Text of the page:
[Love] Sincerely,
[Your director of county health department extraordinaire]

LOVELY! How unique to my profession to advised of exposure to the little elongated yellow beast. Let's review. Mycobacterium tuberculosis is a nonmotile (meaning they do not move) rod-shaped bacteria. The common site of infection is the lungs because the bacteria are obligate aerobes, meaning that they require oxygen. The cell wall of Mycobacterium tuberculosis is mostly lipid which contributes to difficulties in staining and dyeing the bacteria for identification. The bacterium is difficult to kill because it is resistant to antibiotics and other treatments. And it loves to dig large caverns of space from normal lung tissue (cavitary) and fill them with gobs and blobs of fluide, semi fluids, pus, sputum and other hairballs.

Lovely. So not only do I work unimaginable hours working for mostly children supervisors with little or know knowledge of adult education or supervision, but I also have been exposed to a bacteria with a passion for my lungs. Poetic.

I'm off today for the first day in over two weeks. I think I'll just focus on the things neglected (besides my health) and go to the gym, shop for food to fill my empty fridge and wash sheets. If I think too much about this bacteria crawling around in my lungs, I'm sure I'll quit and go back to my drive thru job at the donut place. But then I could be exposed to flour or chocolate sprinkle inhalation. Lovely.

Unpredictable variability

There is nothing more predictable than variability in learning in medicine. Largely perpetrated by the type of patient rolling through the door, the learning is based on the patients, their presentations and how those patients are utilized in learning. That variability is expected, understood and often the excitement that is learning in medicine.

But then there is the variability that is nothing but stress, created by the leaders of learning. That stress is caused by unpredictable, variable and ghostly expectations. The ones that largely live n the minds of those guiding the learning. Would it be so damaging to create success paths instead of failure paths at all?

Predictable variability is a God-send.
Unpredictable variability is a night mare

Friday, September 28, 2012

Stand there, just don't do something!

That's the funniest exchange I've heard in a few days. They are so common in this bizarre world.

Anesthesiologist to me: Just don't stand there, do something.
10 seconds later
Nurse anesthetist to me: Don't help. Too many hands are just confusing.

I couldn't do anything at that point due to laughter. I think the anesthesiologist needs more coffee.

Pervasive Burnout

Just read "Pervasive Doctor Burnout" Great to know as I start this wonderful field. . 

I don't know about the research. It's a little suspect. 

I just left a drinking party with a whole room 

full of interns and residents in medicine and surgery.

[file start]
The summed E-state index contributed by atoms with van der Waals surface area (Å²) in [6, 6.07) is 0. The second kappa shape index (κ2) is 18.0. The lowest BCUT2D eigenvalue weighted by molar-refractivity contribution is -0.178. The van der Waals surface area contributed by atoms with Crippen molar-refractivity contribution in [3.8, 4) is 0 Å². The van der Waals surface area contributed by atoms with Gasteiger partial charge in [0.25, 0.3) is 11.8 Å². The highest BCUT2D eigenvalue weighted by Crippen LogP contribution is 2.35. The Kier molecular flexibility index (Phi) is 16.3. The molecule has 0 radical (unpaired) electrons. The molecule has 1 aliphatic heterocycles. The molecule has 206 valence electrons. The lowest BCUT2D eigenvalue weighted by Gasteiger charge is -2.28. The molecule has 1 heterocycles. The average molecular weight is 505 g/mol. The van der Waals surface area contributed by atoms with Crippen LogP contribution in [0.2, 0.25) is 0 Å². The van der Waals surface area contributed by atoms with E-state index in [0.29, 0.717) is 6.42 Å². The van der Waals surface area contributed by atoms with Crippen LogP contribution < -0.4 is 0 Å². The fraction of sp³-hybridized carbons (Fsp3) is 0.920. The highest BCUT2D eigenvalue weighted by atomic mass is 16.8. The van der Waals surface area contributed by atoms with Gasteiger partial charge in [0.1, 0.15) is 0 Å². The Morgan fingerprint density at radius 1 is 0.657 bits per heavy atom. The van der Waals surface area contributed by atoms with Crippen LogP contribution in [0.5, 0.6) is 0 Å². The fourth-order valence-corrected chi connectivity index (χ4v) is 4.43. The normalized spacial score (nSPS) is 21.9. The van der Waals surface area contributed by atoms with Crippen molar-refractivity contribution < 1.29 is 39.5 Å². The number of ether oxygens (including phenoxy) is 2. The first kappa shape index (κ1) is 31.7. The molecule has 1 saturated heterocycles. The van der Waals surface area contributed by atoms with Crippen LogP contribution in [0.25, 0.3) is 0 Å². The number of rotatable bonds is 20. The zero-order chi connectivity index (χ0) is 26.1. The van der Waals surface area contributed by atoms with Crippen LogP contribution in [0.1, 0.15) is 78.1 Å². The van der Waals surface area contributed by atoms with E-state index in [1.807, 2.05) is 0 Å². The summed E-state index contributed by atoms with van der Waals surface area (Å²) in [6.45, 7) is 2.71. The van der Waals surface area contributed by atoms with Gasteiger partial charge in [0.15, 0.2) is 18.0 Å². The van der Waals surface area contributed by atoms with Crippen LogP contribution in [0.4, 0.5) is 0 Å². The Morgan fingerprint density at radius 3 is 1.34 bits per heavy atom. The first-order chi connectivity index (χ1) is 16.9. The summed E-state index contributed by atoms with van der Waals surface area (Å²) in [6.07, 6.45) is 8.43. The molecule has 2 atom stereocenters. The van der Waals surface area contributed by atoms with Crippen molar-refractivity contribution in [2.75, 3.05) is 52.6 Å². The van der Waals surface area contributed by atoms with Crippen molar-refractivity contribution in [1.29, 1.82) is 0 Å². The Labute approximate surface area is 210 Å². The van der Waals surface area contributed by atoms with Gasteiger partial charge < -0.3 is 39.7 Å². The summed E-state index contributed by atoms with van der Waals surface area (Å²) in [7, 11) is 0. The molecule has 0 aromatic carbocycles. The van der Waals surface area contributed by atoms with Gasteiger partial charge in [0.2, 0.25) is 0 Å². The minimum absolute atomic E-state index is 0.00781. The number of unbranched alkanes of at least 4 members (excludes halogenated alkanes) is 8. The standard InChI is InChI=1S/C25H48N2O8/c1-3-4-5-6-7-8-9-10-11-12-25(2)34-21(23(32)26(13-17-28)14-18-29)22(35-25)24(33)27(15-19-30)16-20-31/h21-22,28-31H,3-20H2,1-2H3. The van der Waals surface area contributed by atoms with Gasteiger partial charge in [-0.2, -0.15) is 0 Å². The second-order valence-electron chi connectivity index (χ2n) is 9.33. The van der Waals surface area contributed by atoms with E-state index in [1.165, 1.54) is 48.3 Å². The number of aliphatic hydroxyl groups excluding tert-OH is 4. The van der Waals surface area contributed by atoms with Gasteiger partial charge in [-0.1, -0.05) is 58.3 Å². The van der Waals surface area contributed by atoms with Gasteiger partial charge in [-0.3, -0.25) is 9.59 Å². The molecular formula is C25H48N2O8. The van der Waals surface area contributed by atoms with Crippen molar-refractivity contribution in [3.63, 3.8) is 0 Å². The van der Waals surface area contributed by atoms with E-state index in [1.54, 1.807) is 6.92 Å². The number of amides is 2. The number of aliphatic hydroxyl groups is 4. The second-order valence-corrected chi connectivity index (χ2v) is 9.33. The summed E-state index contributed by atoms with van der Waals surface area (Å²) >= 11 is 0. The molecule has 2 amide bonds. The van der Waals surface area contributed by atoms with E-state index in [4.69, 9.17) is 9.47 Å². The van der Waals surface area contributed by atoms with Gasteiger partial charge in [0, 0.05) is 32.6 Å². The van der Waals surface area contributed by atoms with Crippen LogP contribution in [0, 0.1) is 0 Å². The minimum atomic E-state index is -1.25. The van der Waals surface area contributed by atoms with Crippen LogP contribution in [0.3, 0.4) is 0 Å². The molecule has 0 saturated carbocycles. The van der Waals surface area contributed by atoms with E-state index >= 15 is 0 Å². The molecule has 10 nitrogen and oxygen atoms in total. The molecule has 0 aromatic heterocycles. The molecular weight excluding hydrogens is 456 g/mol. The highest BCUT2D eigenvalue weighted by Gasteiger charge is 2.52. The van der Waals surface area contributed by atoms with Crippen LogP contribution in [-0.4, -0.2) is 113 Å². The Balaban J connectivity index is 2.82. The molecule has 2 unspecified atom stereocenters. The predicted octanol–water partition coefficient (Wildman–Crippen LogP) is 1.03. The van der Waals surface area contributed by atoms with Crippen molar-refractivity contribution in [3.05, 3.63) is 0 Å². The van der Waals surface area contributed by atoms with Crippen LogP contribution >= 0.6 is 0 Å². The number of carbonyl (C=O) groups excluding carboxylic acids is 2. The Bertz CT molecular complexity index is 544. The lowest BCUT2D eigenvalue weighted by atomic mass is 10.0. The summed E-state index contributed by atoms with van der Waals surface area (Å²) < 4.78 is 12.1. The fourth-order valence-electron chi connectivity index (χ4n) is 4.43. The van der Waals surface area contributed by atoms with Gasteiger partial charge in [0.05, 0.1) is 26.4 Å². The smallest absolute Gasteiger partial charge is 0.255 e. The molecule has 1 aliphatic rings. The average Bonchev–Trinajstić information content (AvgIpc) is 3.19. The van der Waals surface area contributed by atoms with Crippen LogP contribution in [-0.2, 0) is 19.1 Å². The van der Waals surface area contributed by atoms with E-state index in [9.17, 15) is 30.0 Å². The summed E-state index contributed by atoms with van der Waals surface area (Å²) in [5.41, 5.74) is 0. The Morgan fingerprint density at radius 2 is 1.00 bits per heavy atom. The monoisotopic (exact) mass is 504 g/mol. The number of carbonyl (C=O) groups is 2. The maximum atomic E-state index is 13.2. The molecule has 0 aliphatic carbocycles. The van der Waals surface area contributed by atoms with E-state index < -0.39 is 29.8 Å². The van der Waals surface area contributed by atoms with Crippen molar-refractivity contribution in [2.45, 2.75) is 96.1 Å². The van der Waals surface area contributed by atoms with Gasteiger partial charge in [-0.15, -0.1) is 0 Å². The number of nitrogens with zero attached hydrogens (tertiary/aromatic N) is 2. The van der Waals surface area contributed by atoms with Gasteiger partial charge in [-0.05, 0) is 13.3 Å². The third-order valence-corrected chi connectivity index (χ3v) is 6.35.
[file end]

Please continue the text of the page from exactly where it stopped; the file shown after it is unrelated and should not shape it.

They all were handing their liquor in excess just fine. Happy about nothing mostly.

Monday, September 24, 2012

I'm so sad it's over, it's over

Rotation's almost over, almost over! And I can't believe it's over, it's over. But I'm so glad it's over, it's over. Sad good byes to everyone tomorrow....but not THAT sad!

Sunday, September 23, 2012

Wrong stories

Sometimes, when we hear, or tell stories...we just get it all wrong. Even worse? When we try to interpret and provide opinion on wrong stories.

Too Easy

I won't do it. 
It would be too easy to blast someone who asks for constructive criticism who says she's an expert. She did. Told me she knew everything about the topic we were talking about then asked for my feedback. Really? How open. 
The world of medicine is filled with such types. People who will tell you they are open to critique and really constructive critique, who play the game and do the lip service. It's so fake. It's so unhelpful.
I know I don't know anything, so what would I have to contribute anyway? 
What a sham. A rock, I'd be. I'd rather kiss a bloody stone, upside down.

Friday, September 21, 2012

Good morning Siri!

I dream of the perfect Electronic Health Record (EHR). I walk into the physician workroom, sit in front of the computer, enter my user name and password and up pops EHRick....

Good morning EHRick.
Good morning doctor. What can I help you with today?

Were there any admissions overnight EHRick?
Let me check. Yes, there were 3.

List of diagnosis please.
DKA, post stroke dizziness, and intractable nausea and vomiting.

Any missing documentation?
Yes doctor. Admission orders for #3.

Thanks EHRick. Koolphrase, general admission order set.
Done. He's allergic to PCN, percocet, Norco & asking for morphine.

Thank you EHRick. Please print a census complete with map. And take me past the Starbucks stand please. And report patient #3 to the state narcotic database.
Checking.....I have it. I'll print your map now doctor. Landscape print? Reported.
Landscape print will be fine EHRick. Thanks.

Any calls EHRick?
Yes, your accountant, your lawyer, and your therapist. I've scheduled appointments.

Thanks EHRick. Have a nice day.
You too doctor; Don't forget your list.

And doctor, I've ordered flowers for your Mom's birthday.


Wish I had a dollar for every time I've heard someone in medicine say "I've sold myself to the devil". It's less an emotion than it is a commentary on the system I think. But it's clearly borne of doing too much with too little for too many.

Tuesday, September 18, 2012

Out of the mouths of babes

I love it.

Patient said, "you might want to tell your boss [attending] he/she has the bedside manner of a circus clown, goofy smile and all"